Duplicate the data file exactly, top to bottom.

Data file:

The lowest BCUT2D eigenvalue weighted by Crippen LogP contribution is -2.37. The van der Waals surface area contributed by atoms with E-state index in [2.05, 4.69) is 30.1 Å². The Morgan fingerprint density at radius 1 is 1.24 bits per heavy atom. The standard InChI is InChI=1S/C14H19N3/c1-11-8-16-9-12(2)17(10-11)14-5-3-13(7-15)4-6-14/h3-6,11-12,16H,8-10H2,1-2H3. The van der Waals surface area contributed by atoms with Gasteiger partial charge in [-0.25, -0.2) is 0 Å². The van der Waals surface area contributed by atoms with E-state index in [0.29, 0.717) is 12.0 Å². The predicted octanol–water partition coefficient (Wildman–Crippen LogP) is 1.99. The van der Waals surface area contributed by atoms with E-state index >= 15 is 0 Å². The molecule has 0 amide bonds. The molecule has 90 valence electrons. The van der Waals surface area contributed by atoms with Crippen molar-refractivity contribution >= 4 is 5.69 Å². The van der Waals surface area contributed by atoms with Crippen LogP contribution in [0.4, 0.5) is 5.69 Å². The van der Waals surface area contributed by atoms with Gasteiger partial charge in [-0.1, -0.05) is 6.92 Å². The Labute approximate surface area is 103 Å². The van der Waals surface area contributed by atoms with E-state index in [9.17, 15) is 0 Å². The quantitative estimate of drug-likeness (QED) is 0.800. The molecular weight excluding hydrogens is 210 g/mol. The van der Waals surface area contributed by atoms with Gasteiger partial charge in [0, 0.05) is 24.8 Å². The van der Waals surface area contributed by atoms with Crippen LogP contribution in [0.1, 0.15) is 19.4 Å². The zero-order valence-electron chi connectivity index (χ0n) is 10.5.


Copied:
The lowest BCUT2D eigenvalue weighted by Crippen LogP contribution is -2.37. The van der Waals surface area contributed by atoms with E-state index in [2.05, 4.69) is 30.1 Å². The Morgan fingerprint density at radius 1 is 1.24 bits per heavy atom. The standard InChI is InChI=1S/C14H19N3/c1-11-8-16-9-12(2)17(10-11)14-5-3-13(7-15)4-6-14/h3-6,11-12,16H,8-10H2,1-2H3. The van der Waals surface area contributed by atoms with Gasteiger partial charge in [-0.25, -0.2) is 0 Å². The van der Waals surface area contributed by atoms with E-state index in [0.29, 0.717) is 12.0 Å². The predicted octanol–water partition coefficient (Wildman–Crippen LogP) is 1.99. The van der Waals surface area contributed by atoms with E-state index >= 15 is 0 Å². The molecule has 0 amide bonds. The molecule has 90 valence electrons. The van der Waals surface area contributed by atoms with Crippen molar-refractivity contribution >= 4 is 5.69 Å². The van der Waals surface area contributed by atoms with Crippen LogP contribution in [0.4, 0.5) is 5.69 Å². The van der Waals surface area contributed by atoms with Gasteiger partial charge in [-0.1, -0.05) is 6.92 Å². The Labute approximate surface area is 103 Å². The van der Waals surface area contributed by atoms with E-state index in [9.17, 15) is 0 Å². The quantitative estimate of drug-likeness (QED) is 0.800. The molecular weight excluding hydrogens is 210 g/mol. The van der Waals surface area contributed by atoms with Gasteiger partial charge in [0, 0.05) is 24.8 Å². The van der Waals surface area contributed by atoms with Crippen LogP contribution in [0.1, 0.15) is 19.4 Å². The zero-order valence-electron chi connectivity index (χ0n) is 10.5.